Grand Theft Parsons Review

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1973, and legendary country singer Gram Parsons is dead. Best friend and road manager Phil Kaufman (Knoxville) endeavours to fulfil Parsons' wish to be cremated in Joshua Tree National Park and steals the body in a borrowed hearse, with Parsons' father (Forster) and mistress (Applegate) in hot pursuit.


The story of a man who steals the body of a country singer and takes it on a road trip sounds so perfect for Johnny Knoxville that it could have been dreamt up just for his first leading role. But the story's true - a fact that remains this film's strongest point throughout.

We're slowly but surely taken through each stage of Kaufman's mission. He finds a hearse (owned by a hippie who insists on coming along, blissfully ignorant of Kaufman's plans), locates Gram Parsons' body at the airport, cunningly swipes it and drives into the desert, dodging cops and Parsons Sr. as he goes. The story is reliably and simply told, drawing laughs from the inevitably humorous situations without maximising the comic opportunities.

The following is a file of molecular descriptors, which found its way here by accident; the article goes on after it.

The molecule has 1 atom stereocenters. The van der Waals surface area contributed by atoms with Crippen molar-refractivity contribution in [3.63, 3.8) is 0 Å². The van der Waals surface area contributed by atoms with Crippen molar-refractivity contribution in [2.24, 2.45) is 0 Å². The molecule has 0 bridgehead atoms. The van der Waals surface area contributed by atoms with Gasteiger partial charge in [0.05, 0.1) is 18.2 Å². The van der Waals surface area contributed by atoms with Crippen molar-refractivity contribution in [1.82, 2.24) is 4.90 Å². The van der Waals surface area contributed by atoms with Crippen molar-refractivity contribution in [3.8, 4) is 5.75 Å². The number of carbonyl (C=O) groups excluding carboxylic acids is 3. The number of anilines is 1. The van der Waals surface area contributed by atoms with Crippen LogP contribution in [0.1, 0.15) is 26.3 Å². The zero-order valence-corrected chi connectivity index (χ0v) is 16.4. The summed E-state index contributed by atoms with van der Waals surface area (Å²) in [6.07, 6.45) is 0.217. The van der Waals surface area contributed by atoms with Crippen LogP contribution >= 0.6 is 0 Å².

Much like the film itself, Shannon's stoner Larry is amusing, but never in a particularly arresting or original way. Knoxville, too, is believable, but something of a shadow of his Jackass self - certainly more muted than you'd expect of the lead in a potentially madcap comedy. Perhaps director Caffrey was anxious not to detract from the film's emotional messages about loyalty and respect - but these are shouted too loud and too late.

Knoxville gives a surprisingly restrained performance in this generally likeable, funny little indie comedy that nevertheless fails to capitalise on the emotional and comic strengths of its true story.